with his wife and children, embarked on the s.s. Courland for South Africa. The Courland left Bombay on the 28th of that month. The s.s. Naderi sailed two days later. They carried Indian passengers, and reached Durban together. Then the battle began.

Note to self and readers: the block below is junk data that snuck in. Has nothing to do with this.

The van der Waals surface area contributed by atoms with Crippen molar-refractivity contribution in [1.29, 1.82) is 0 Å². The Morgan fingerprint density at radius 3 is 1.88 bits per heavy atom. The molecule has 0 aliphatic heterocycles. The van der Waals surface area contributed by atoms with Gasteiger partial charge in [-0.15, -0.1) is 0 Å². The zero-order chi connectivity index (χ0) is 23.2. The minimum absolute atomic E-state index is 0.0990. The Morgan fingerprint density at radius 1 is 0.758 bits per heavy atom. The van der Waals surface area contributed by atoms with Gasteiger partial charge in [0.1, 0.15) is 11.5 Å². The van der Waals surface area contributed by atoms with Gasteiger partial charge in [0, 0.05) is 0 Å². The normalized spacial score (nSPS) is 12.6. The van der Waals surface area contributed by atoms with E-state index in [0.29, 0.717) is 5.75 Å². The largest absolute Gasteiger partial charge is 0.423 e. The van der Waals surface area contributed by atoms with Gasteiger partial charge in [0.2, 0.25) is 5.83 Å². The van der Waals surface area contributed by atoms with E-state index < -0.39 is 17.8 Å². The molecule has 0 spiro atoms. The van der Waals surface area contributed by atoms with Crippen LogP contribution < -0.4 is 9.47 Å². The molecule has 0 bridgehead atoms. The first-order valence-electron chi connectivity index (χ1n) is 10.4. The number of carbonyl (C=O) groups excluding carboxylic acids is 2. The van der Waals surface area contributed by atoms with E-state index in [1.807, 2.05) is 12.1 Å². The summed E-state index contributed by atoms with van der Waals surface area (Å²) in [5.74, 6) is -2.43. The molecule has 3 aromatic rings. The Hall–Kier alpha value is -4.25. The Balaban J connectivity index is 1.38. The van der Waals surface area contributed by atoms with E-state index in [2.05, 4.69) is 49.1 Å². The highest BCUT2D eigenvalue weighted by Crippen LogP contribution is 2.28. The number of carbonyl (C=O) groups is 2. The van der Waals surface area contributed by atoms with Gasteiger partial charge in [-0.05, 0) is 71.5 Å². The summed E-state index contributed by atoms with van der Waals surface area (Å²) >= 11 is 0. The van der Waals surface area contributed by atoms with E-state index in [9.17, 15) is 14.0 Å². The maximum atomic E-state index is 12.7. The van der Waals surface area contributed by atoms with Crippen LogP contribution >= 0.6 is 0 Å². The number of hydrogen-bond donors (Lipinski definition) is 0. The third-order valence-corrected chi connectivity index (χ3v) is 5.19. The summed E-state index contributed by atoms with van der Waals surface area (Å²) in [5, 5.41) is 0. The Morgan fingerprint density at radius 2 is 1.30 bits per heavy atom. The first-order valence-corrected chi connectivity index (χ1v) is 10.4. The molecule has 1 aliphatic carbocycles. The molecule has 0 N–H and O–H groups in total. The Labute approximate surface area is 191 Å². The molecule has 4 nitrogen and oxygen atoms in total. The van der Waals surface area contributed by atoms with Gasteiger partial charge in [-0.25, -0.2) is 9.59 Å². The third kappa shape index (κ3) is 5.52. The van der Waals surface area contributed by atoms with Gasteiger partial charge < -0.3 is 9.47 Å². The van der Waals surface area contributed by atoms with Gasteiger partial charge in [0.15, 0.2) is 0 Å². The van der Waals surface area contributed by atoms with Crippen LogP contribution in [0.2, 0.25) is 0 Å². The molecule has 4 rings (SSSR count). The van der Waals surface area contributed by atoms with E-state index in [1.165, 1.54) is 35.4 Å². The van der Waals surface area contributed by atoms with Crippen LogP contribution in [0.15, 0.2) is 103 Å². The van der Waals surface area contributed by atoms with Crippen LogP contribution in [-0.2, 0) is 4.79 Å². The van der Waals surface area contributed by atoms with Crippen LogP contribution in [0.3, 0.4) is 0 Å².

The two vessels were at once quarantined, and detained by the health officer far beyond the usual time-limit, although there was no disease on board, and no reason assigned for the delay. Only after repeated appeals by agents and by captains, not only to the regular authority, but to the Government, was pratique granted. Meanwhile. arrangements were being matured in Durban, and a Demonstration organised, with the avowed object of preventing the Indians from landing. The following notice appeared in the "Natal Advertiser" on the 30th December, above the signature of "Harry Sparks, chairman of a preliminary meeting," one of Her Majesty's commissioned officers: "Wanted, every man in Durban to attend a meeting to be held in the large room at the Victoria Café, on Monday, 4th January, at 8 o'clock, for the purpose of arranging a demonstration to proceed to the Point and protest against the landing of the Asiatics." About 2,000 people